Dieudonne M’bala M’bala was found guilty of condoning terrorism after he wrote that he felt "Charlie Coulibaly," in reference to the satirical magazine Charlie Hebdo where staff were murdered and the gunman Amedy Coulibaly.
— James Joslin (@james_joslin) March 18, 2015
The comment was taken offensively, as it appeared to praise the gunman who killed a police officer and four Jews, written on the eve of a huge public march in solidarity with Hebdo.
France’s Interior Minister Bernard Cazeneuve described his comments as "shameful."
For his part, M’bala argued that he "used the juxtaposition between the magazine and the gunman because he felt authorities had been mounting a series of cases against him as if he were a terrorist, when in fact he was a satirist and, as such, should have been granted freedom of speech," reported International Business Times.
"Over the last year I have been treated as the public enemy number one, when really I'm just trying to make [people] laugh," he said. "I am considered as an Amedy Coulibaly when I am not different from Charlie."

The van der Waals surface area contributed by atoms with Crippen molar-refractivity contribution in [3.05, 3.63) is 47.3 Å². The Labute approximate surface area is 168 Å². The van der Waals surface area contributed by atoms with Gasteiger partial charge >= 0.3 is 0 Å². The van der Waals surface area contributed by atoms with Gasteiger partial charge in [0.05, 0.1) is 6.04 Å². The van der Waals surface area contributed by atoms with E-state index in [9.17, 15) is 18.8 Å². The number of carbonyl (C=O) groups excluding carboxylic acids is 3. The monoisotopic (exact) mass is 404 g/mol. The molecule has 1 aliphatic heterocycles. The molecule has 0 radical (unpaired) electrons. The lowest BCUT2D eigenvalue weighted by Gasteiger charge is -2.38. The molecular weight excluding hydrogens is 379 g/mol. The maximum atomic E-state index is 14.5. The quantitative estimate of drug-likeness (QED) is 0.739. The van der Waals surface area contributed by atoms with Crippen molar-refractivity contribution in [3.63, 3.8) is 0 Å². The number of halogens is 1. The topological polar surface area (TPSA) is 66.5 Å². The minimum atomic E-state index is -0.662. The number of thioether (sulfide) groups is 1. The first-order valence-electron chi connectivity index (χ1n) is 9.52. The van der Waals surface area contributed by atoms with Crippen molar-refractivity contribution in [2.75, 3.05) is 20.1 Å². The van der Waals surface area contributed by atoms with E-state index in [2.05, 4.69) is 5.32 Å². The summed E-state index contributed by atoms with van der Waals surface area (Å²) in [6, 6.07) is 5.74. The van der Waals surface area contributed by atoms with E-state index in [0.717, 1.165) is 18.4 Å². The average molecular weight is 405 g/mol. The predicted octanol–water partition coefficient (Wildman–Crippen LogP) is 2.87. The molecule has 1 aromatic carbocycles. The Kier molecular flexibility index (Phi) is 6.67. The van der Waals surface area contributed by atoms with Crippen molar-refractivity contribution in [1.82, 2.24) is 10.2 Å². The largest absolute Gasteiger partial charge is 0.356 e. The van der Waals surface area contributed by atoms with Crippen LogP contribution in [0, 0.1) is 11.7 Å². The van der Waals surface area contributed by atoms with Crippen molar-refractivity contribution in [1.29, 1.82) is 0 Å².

M’bala has been repeatedly fined for hate speech. He risked up to seven years in prison and a potential 100,000 Euros ($106,000) in related fines, according to Reuters.
He has been found guilty seven times for slander or anti-Semitic statements. In 2014, the French government moved to block his national tour over the anti-Semitic content of his shows, citing it as a threat to public order.
Authorities say he owes thousands of Euros in fines related to past convictions.
The comedian is credited with inventing "quenelle," known as an inverted Nazi salute.